A Kenyan legislator is seeking to have the Public Procurement and Disposal Act amended to include a prompt payments clause. The legislator aims to have procurement officials pay for goods and services rendered timely.
Often times, suppliers to national and county governments complain of delayed payments for goods and services delivered. The new law seeks to solve the problem of late payments to businesses.
In a letter addressed to the Speaker of the National Assembly, the Gatundu South Member of Parliament Moses Kuria outlines rules to be followed by procurement officers in paying for goods and services rendered to government.
He proposes a clause that will compel procuring officers to make payments ‘within 30 days of receiving invoices and certificates for all procurement under the Access to Government Procurement Opportunities (AGPO) reserved for women, youth and persons living with disabilities’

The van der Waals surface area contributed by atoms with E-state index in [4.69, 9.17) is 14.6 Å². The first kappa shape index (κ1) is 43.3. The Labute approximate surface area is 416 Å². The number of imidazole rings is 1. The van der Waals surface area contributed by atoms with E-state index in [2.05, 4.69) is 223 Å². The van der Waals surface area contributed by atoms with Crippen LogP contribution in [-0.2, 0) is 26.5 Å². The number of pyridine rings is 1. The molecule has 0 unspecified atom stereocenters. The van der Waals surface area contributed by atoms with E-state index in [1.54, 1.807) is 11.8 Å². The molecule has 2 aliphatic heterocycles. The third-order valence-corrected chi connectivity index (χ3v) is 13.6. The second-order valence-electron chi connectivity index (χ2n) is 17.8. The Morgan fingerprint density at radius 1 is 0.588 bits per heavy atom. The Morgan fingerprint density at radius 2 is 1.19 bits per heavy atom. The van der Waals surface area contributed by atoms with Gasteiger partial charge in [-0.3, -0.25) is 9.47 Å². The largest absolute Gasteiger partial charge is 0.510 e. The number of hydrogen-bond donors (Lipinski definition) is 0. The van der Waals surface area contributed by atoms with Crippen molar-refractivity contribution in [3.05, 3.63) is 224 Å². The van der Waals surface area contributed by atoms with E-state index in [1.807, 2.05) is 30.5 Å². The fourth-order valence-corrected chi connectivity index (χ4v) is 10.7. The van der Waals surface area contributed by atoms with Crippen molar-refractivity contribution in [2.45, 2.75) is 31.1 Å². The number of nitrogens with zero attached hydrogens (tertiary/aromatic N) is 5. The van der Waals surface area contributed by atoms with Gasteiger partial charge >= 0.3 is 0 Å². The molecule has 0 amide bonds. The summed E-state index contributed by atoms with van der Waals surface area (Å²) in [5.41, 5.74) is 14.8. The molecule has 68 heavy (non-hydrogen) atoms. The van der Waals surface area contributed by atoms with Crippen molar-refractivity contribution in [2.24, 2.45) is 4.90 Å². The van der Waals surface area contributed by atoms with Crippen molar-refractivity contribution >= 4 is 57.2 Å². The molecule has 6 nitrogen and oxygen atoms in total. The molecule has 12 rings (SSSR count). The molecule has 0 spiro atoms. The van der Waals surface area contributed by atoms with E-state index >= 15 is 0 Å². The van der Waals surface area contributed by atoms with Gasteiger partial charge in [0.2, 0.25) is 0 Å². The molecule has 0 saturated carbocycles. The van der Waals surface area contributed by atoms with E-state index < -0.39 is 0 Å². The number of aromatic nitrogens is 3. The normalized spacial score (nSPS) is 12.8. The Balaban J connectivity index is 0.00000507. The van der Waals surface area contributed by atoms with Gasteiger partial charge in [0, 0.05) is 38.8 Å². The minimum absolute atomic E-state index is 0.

In the general categories, the Hon Kuria proposes payments be made within 90 days of receiving invoices and certificates.
The procurement authorities who do not pay within the said period should provide the supplier with a revocable promissory note valid for a period of less than two years. “Such a note shall be used as a financial instrument by any licensed bank, may be traded on the secondary market. And should be included as part of the national debt…” said the legislator in the letter.
In the event that the procuring entity fails to pay within the set time or does not provide a promissory note, the legislator proposes that the office of the Ombudsman institutes criminal charges against the accounting officers in them.
The proposed law aims to protect businesses that supply goods and services to the government particularly Small and Medium sized Enterprises (SMEs). This is expected to also result in fair representation of national debt as dues owed to the private sector will be included when accounting for government debt.